Bev also enjoys making sculptures from all types of found items, like chicken wire, beads and other cast offs. On her mantelpiece is a beautifully intricate foo dog, which she re-created in clay. The inspiration came when, while teaching in Thailand, she walked to class every day, amidst many unpleasant sights. When she passed a Chinese temple where the huge foo dogs stood, they always made her smile. Bev’s whimsical painted wooden furniture, where she replicates her rendition of “old masters” paintings, wrapping the details over and around chair seats and legs, for instance, is an especially interesting use of recyclables.
Bev loves being surrounded by artwork. Her living room, with gorgeous fireplace, houses comfy furniture and many of her ‘larger than life,’ very spectacular designs. They include “In the Palm of His Hand,” a self portrait, “Blue Tattoo II,” and “The Family,” Bev’s depiction of the human race, which includes a beautiful African woman, Father Abraham, Jesus, The Holy Spirit and the Universe. The beautiful round oak table in her dining room doubles as her framing center.
Bev admits having a fondness for shoes and has them neatly arranged in a double-stacked case in her bedroom, amidst art from the past and from local artist friends and family. Included are Bev’s portrait of her mother, Heidi White’s cute city scene, Maggy Wagner’s beautiful fruit painting, Chris Nelson’s field of daffodils, Charlie Thomas’ photo of a cat, Greg Malloy’s artful flowers and her sister, Shirley Giarritta’s, painted moonscape design. Her studio is a perfect hideaway, with light streaming in from the north. There is ample room for many projects to be “in process” at all times. Open books that document items Bev is researching or using in some way are scattered throughout, at the ready. “I will admit that I do have paint on my pajamas,” Bev smiles as she talks about responding to inspiration at any hour.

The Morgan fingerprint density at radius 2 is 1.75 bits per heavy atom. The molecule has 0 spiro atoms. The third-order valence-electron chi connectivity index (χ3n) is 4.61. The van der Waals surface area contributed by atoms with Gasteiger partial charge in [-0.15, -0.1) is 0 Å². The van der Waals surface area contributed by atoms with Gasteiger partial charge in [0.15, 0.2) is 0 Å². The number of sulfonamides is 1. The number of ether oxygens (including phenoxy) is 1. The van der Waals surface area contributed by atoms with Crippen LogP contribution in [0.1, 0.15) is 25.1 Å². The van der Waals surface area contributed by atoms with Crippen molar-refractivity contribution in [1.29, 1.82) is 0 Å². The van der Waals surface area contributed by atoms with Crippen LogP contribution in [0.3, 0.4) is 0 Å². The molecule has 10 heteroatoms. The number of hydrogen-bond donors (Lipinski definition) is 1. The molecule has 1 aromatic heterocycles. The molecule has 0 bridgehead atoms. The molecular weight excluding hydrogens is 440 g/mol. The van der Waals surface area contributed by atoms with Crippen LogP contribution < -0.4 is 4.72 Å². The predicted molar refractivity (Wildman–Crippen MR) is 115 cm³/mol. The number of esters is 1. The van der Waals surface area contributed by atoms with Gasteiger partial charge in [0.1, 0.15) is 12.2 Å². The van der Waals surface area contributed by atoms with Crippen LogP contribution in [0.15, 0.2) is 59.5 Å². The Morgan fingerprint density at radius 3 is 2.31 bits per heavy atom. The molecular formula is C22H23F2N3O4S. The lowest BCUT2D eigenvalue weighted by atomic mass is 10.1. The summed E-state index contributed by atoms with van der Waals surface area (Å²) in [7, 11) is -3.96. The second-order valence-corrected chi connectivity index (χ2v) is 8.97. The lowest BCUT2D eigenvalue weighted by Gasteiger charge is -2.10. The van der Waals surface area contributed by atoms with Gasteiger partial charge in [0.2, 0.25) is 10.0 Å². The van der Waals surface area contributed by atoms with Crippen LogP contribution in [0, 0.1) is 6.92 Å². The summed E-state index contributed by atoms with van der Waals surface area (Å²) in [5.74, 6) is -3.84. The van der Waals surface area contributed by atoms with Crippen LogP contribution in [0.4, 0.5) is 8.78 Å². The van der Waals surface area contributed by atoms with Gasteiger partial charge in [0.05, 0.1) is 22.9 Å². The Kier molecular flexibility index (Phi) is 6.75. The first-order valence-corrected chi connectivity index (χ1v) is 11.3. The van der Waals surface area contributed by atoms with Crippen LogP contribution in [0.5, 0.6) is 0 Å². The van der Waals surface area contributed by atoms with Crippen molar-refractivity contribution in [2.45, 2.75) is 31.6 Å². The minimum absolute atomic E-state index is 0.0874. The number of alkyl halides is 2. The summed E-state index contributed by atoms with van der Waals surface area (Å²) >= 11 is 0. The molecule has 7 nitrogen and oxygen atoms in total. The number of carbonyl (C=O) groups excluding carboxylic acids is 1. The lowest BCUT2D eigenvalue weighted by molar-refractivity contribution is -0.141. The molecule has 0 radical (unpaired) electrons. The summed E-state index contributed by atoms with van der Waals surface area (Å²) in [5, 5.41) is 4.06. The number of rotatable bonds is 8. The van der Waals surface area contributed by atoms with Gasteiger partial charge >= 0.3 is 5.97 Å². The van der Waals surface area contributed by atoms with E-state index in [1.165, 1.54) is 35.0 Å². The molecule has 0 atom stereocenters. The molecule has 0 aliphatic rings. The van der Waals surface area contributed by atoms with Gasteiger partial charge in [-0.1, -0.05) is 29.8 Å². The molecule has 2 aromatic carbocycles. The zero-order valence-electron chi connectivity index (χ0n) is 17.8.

Bev has been a faithful participant in Mountain Maryland Artists Studio Tours held the first two weekends of November each year. She welcomes this opportunity to share her work because teaching full-time keeps her busy the rest of the year. “I really don’t focus on selling my art. I enjoy showing it, communicating about it. These things are much more important to me. So, then, I feel that selling my art is like an adoption process. It has to go to a good home!”
Bev is a member of the Allegany Arts Council, has served on their Board of Directors and was gallery co-coordinator from 1996-1998. She is serving now on the boards of the Cumberland Cultural Foundation and the Cumberland Theatre. She has been a jurist for the Lobby for the Arts and the Rocky Gap Festival craft show. Currently, she is on the Board of Directors and assists with hanging shows at the Gilchrist Gallery. Bev’s wisdom is heartfelt: “I’ve always learned to laugh at life, move on and learn from it.” She enjoys attending retreats with fellow professors and, in the spring of 2008, wrote this philosophical poem while sharing time with them.
“May I be kindness in the face of rejection,
May I be peace in the face of threat.
May I be patience in the face of demanding,
May I be joy in the face of loneliness.
May I be creativity in the face of oblivion,
May I be happiness in the face of death!”